A connected future
After four decades of exponential increases in computing power, the world’s immense amount of processing power is now doubling every two years, which is leading to astonishing leaps forward in technological capabilities. As technology is continually becoming cheaper, the demand is met at lower price points, fuelling an explosion of devices with endless connections. Sophisticated artificial intelligence devices are now mass-market and better known as personal assistants by the names of Amazon Alexa, Apple Siri and Google Assistant.
Earlier this year, we were paid a visit by Peter Schwartz, one of the world’s premier futurists, innovators, authors and business strategists. According to him, we can expect technology to have a vast effect on mobility, connectivity, speed of change, intelligence and productivity in the future.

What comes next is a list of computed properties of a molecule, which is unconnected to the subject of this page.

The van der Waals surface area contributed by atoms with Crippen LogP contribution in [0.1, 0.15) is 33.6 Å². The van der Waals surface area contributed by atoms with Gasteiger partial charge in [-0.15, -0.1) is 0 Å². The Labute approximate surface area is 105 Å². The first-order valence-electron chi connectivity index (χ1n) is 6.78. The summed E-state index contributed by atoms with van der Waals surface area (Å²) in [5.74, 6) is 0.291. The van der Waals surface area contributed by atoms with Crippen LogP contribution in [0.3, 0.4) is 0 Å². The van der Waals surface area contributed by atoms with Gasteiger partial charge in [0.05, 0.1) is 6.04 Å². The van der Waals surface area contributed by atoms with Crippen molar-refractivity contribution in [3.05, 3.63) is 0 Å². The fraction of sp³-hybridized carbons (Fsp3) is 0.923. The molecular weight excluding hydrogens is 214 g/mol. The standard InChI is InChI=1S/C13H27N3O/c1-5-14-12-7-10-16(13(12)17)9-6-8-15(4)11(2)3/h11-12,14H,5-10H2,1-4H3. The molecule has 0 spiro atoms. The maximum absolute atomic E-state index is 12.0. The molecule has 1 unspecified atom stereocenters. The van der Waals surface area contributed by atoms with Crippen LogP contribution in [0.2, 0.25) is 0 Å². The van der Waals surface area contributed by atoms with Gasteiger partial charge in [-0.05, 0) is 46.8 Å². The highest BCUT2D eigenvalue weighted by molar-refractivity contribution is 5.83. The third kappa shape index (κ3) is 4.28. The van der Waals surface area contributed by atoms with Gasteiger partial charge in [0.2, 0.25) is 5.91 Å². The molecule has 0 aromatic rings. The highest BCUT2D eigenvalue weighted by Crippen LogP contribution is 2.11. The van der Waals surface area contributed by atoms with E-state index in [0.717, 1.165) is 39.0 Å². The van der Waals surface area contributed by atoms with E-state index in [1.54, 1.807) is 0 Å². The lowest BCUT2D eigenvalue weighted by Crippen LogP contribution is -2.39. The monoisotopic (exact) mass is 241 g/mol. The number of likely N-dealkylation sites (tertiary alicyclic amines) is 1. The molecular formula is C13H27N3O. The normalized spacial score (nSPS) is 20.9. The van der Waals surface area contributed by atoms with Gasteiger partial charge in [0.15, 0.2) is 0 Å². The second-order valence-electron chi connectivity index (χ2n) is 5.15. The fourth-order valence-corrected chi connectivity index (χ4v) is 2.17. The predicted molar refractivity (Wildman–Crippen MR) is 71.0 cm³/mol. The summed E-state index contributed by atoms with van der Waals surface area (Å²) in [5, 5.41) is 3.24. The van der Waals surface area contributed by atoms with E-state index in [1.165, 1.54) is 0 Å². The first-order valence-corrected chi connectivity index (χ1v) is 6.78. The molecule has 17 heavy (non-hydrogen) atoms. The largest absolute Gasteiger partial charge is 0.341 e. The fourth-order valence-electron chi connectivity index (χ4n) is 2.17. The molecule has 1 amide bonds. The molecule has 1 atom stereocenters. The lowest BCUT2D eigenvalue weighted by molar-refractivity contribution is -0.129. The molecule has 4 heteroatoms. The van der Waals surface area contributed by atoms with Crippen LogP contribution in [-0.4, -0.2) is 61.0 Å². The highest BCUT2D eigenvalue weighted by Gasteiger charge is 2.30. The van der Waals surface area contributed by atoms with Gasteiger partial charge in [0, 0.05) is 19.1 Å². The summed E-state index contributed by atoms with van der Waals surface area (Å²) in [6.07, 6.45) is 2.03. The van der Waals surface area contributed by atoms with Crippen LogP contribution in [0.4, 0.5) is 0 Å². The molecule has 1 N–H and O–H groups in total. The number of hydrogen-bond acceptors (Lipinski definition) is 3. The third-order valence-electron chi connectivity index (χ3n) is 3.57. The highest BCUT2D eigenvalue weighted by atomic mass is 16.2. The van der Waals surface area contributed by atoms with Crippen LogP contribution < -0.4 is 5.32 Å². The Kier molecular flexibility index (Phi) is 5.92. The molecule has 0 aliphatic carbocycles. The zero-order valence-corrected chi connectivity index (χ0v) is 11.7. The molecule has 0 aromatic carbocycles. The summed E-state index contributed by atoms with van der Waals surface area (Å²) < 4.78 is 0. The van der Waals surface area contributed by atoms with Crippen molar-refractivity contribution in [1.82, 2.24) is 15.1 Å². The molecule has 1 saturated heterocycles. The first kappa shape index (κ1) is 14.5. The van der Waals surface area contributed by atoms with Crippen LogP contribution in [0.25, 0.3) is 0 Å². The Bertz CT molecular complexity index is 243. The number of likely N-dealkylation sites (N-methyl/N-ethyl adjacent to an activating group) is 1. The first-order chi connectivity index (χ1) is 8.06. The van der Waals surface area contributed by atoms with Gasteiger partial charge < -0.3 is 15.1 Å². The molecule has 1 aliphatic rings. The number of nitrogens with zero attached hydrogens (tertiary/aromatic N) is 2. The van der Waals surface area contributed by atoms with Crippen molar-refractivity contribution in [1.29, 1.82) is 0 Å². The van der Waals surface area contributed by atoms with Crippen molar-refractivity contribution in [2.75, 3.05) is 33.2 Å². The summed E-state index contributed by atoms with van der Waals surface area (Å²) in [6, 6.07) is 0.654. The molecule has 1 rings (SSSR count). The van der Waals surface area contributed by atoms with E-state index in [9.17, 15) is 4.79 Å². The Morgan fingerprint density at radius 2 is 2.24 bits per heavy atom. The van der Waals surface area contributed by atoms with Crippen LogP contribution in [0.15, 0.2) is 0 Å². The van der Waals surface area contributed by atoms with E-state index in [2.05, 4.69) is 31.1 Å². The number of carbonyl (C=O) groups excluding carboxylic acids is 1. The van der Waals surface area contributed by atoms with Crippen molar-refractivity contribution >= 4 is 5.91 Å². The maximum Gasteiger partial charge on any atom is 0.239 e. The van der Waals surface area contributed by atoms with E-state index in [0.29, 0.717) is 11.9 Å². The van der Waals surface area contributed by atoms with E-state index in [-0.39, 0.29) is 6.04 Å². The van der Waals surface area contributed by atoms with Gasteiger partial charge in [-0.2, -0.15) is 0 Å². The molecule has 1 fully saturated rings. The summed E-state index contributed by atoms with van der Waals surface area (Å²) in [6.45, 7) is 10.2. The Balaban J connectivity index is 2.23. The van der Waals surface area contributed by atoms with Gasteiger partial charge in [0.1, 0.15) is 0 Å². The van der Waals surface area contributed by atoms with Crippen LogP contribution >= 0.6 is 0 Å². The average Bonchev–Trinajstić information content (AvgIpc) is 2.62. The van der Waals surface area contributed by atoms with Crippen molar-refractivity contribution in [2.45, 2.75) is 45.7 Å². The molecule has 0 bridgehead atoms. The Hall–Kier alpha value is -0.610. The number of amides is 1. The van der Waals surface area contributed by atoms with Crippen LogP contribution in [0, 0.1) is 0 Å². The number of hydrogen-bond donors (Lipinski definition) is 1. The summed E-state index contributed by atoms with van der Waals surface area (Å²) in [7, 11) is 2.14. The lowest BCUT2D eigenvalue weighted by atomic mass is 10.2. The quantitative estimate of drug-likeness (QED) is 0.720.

The combined effects of new technologies – mobile, cloud, artificial intelligence, sensors and analytics, among others – are accelerating progress exponentially. And as soon as we overcome the physical and chemical limitations that are inhibiting exponential gains in mass-market technologies such as battery storage and wireless charging, it’s likely that the pace of change will accelerate even faster. In our increasingly digital world, says Mr. Schwartz, data is the new oil, and we are the wells. However, a vast majority of the data we gather today is not useful – and 97% of the data that is indeed useful has yet to be analysed. The rise in data and the reduced cost of accessing and processing it has fuelled organisations to utilise even more data to better understand their customers, create new products, offer new services and optimise their operations. All with the aim of creating a new competitive edge.